I refer to the recent brazen statement attributed to the leader of the Sihala Urumaya faction. He had boasted that, if they had an anti aircraft missile, they would not have hesitated to shoot down the helicopter carrying Chris Patten, the European Union Commissioner! It is indeed amazing, but not surprising, that no action seems to have been taken against the concerned leader for this naked, terrorist statement.
A few weeks ago some chauvinists nearly wrecked a joint Sinhala-Tamil cultural event by storming the ceremony hall with impunity and with deadly weapons. They succeeded in attacking and injuring some of the participants. Although the police eventually managed to contain the violence, their action was belated and weak.
Alas, these are but two recent examples of the different applications of the rule of law for the different communities. Time and again, the law for the Sinhala goose has, if at all, been applied loosely and softly, with considerable delays, whereas the application for the Tamil gander has largely been forceful and deadly.
Meanwhile, the pundits trumpet worldwide that Sri Lanka is a democratic and pluralistic country with impeccable credentials; and that many Tamils are terrorists. Tamils who dare to question the way they are treated are branded 'Tigers'; and all Tigers are referred to as terrorists. The experts should pause to examine who the real terrorists are.
The preferential voting system which has caused a great deal of violence at election times may have been the reason for the Parliamentary Select Committee on Electoral Reform. It is my submission that the preferential system is democratically desirable.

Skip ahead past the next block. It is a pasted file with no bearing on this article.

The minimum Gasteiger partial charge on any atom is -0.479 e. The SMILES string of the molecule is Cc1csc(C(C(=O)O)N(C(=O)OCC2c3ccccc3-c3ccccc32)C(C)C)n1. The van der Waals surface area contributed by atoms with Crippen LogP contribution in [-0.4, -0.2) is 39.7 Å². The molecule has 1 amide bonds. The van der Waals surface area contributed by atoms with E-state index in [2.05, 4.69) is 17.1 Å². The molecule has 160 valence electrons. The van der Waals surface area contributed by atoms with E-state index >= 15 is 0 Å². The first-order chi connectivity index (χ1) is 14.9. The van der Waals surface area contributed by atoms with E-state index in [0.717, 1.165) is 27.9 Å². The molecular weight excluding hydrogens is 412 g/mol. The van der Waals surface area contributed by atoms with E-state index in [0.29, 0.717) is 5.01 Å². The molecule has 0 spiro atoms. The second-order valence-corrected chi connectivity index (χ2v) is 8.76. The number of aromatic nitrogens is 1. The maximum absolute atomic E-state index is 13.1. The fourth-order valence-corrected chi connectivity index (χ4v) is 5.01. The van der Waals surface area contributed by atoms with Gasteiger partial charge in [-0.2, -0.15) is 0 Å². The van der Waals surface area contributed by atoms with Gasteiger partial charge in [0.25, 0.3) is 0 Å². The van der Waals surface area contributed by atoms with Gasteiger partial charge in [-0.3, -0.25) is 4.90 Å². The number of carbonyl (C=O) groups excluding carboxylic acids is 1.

The intention of those who formulated this system may have been to ensure, that those who are elected to parliament or other political institutions are those who has the confidence of the people and are, therefore, true representatives of the people.
But it is in the implementation of this system that has caused all the undemocratic behaviour and rivalry even among the candidates of the same party. Whatever solution that will be proposed should not be like the proverbial "changing the pillow to cure the headache".
Let us briefly examine the good and the shortcomings of the earlier system of the 'first past the post system' of elections.
It was easy for the voter to understand and simple to implement. The person who got the most number of votes was duly elected as the representative of a specific electorate. The people of the electorate knew who their representative was and the representative worked to ameliorate the problems of that electorate.
But the drawback is that this system is not quite democratic even though it is practised in the UK even now. They too will have to sooner than later find a method to cater to the growing ethnic groups in the UK. Let me demonstrate this contention by an example.